Mary Seacole, the 19th century Jamaican nurse, entrepreneur, and world traveler, who is known in the UK as a hero of the Crimean War, is one of my favorite (and most intriguing) historical figures. I was thrilled to read (Caribbean Net News, 20 June 2009) that a previously unknown photograph and a rare signature of Seacole have been unearthed at one of England’s oldest private schools, Winchester College. Geoffrey Day, the current Fellows’ and Eccles Librarian at Winchester College, discovered the photograph in an elegant private campaign scrapbook, compiled by former Coldstream guards officer, Ely Duodecimus Wigram (1802-1869). The photograph of Mary Seacole is full face with a wealth of detail, including her hairstyle and the lace edging on her clothes. [It is not the photograph shown here].
The photograph will be used to support the fundraising efforts of the Mary Seacole Memorial Statue Appeal (MSMSA). A release from the Statue Appeal said that while Winchester College retains the copyright of the image, it has allowed the MSMSA sole use in order to raise funds for the project. The MSMSA, which is supported by the Jamaican High Commission in London, was set up in November 2003 to create a permanent reminder of the life and courage of the Jamaican nurse who put herself in danger’s way to support British troops in spite of the racism she often faced (and fought against). A specially designed postcard has been produced by the MSMSA, and will be available for sale to help finance the memorial, at a site donated by and located on the grounds of St. Thomas’ Hospital, facing the Houses of Parliament in London.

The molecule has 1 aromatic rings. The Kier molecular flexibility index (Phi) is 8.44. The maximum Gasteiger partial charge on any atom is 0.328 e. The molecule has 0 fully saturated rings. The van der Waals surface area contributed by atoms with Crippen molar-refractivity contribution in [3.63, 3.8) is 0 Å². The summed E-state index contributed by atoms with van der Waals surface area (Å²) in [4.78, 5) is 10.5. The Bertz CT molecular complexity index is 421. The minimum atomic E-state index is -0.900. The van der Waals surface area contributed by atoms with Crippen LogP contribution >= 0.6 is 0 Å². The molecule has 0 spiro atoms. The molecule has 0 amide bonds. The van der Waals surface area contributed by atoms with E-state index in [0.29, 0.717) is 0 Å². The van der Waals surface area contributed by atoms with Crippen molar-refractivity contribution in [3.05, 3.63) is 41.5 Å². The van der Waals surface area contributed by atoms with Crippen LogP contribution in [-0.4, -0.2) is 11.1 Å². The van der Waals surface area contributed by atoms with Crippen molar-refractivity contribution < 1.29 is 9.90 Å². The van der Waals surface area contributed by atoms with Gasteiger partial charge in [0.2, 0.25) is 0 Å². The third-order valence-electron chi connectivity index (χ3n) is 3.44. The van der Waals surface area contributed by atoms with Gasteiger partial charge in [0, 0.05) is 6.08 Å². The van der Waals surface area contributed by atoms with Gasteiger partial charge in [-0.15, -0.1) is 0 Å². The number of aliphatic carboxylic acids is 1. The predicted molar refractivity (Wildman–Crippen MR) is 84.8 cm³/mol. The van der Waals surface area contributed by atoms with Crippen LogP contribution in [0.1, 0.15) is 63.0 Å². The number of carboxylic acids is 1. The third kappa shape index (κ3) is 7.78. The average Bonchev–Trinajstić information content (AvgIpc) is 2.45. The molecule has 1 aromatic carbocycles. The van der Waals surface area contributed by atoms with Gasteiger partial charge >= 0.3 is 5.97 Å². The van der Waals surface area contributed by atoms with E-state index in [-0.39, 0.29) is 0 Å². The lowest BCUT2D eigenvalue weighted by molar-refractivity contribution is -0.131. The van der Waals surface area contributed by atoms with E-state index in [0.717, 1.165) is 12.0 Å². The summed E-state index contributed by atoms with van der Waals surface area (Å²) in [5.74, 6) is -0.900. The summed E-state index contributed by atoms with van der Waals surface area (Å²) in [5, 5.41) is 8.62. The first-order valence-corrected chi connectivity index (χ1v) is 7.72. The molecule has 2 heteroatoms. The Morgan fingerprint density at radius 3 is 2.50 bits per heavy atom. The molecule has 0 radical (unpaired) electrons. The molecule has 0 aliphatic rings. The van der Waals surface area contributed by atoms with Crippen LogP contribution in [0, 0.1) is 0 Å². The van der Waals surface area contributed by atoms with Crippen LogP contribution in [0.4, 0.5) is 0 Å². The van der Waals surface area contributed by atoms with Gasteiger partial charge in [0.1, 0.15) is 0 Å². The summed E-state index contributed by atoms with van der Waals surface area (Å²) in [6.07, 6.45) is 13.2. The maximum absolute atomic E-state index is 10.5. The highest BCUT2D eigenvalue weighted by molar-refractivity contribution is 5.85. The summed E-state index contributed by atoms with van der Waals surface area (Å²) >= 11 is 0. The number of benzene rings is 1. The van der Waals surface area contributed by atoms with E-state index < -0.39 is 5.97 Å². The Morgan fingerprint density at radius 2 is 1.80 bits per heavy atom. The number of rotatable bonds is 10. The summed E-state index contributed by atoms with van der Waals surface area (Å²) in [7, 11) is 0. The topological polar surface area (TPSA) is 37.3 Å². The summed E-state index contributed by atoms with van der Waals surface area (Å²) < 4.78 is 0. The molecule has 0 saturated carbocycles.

Although Seacole herself rarely admitted to having been treated differently, in her autobiography, Wonderful Adventures of Mrs. Mary Seacole in Many Lands (first published in 1857), she wonders whether Florence Nightingale had not accepted Seacole’s offer to join her corps of nurses because of the color of her skin. Her critique of racism was more often directed at white U.S. citizens. On one occasion, after having been toasted by a group of “Yankees” expressing joy that she was “so many shades removed from being entirely black” and the wish to bleach her skin to make her “acceptable in any company,” she thanked them and returned their toast, adding, “But I must say that I don’t altogether appreciate your friend’s kind wishes with respect to my complexion [. . .] and as to his offer of bleaching me, I should, even if it were practicable, decline it without any thanks. As to the society which the process might gain me admission into, all I can say is, that, judging from the specimens I have met with here and elsewhere, I don’t think that I shall lose much by being excluded from it. So gentlemen, I drink to you and the general reformation of American manners.” [Excerpt from Wonderful Adventures of Mrs. Mary Seacole in Many Lands, edited by Ziggy Alexander and Audrey Dewjee; Falling Wall Press, 1984.]
For full article on the new photograph, see http://www.caribbeannetnews.com/jamaica/jamaica.php?news_id=17219&start=0&category_id=9